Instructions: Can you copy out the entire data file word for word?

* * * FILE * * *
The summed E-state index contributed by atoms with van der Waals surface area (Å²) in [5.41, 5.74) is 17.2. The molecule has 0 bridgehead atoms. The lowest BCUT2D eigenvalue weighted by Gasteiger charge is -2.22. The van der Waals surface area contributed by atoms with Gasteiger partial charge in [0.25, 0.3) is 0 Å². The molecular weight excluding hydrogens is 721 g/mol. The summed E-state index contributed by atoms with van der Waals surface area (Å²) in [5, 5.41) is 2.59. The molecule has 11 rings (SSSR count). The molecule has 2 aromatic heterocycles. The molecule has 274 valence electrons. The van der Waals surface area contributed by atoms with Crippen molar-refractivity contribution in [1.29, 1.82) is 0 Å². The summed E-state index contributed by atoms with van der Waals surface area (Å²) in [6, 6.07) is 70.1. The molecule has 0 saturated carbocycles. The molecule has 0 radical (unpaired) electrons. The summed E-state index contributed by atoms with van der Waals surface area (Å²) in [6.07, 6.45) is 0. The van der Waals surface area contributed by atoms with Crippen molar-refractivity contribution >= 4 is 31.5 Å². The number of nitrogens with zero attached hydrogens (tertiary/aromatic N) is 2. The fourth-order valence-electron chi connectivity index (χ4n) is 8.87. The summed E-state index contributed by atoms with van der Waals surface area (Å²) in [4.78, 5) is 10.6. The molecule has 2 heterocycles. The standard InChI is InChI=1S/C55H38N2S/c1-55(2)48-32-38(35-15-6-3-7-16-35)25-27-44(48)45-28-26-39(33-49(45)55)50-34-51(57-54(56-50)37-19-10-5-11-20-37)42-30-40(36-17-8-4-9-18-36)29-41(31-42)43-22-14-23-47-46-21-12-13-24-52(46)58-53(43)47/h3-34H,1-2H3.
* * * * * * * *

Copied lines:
The summed E-state index contributed by atoms with van der Waals surface area (Å²) in [5.41, 5.74) is 17.2. The molecule has 0 bridgehead atoms. The lowest BCUT2D eigenvalue weighted by Gasteiger charge is -2.22. The van der Waals surface area contributed by atoms with Gasteiger partial charge in [0.25, 0.3) is 0 Å². The molecular weight excluding hydrogens is 721 g/mol. The summed E-state index contributed by atoms with van der Waals surface area (Å²) in [5, 5.41) is 2.59. The molecule has 11 rings (SSSR count). The molecule has 2 aromatic heterocycles. The molecule has 274 valence electrons. The van der Waals surface area contributed by atoms with Crippen molar-refractivity contribution in [1.29, 1.82) is 0 Å². The summed E-state index contributed by atoms with van der Waals surface area (Å²) in [6, 6.07) is 70.1. The molecule has 0 saturated carbocycles. The molecule has 0 radical (unpaired) electrons. The summed E-state index contributed by atoms with van der Waals surface area (Å²) in [6.07, 6.45) is 0. The van der Waals surface area contributed by atoms with Crippen molar-refractivity contribution >= 4 is 31.5 Å². The number of nitrogens with zero attached hydrogens (tertiary/aromatic N) is 2. The fourth-order valence-electron chi connectivity index (χ4n) is 8.87. The summed E-state index contributed by atoms with van der Waals surface area (Å²) in [4.78, 5) is 10.6. The molecule has 2 heterocycles. The standard InChI is InChI=1S/C55H38N2S/c1-55(2)48-32-38(35-15-6-3-7-16-35)25-27-44(48)45-28-26-39(33-49(45)55)50-34-51(57-54(56-50)37-19-10-5-11-20-37)42-30-40(36-17-8-4-9-18-36)29-41(31-42)43-22-14-23-47-46-21-12-13-24-52(46)58-53(43)47/h3-34H,1-2H3.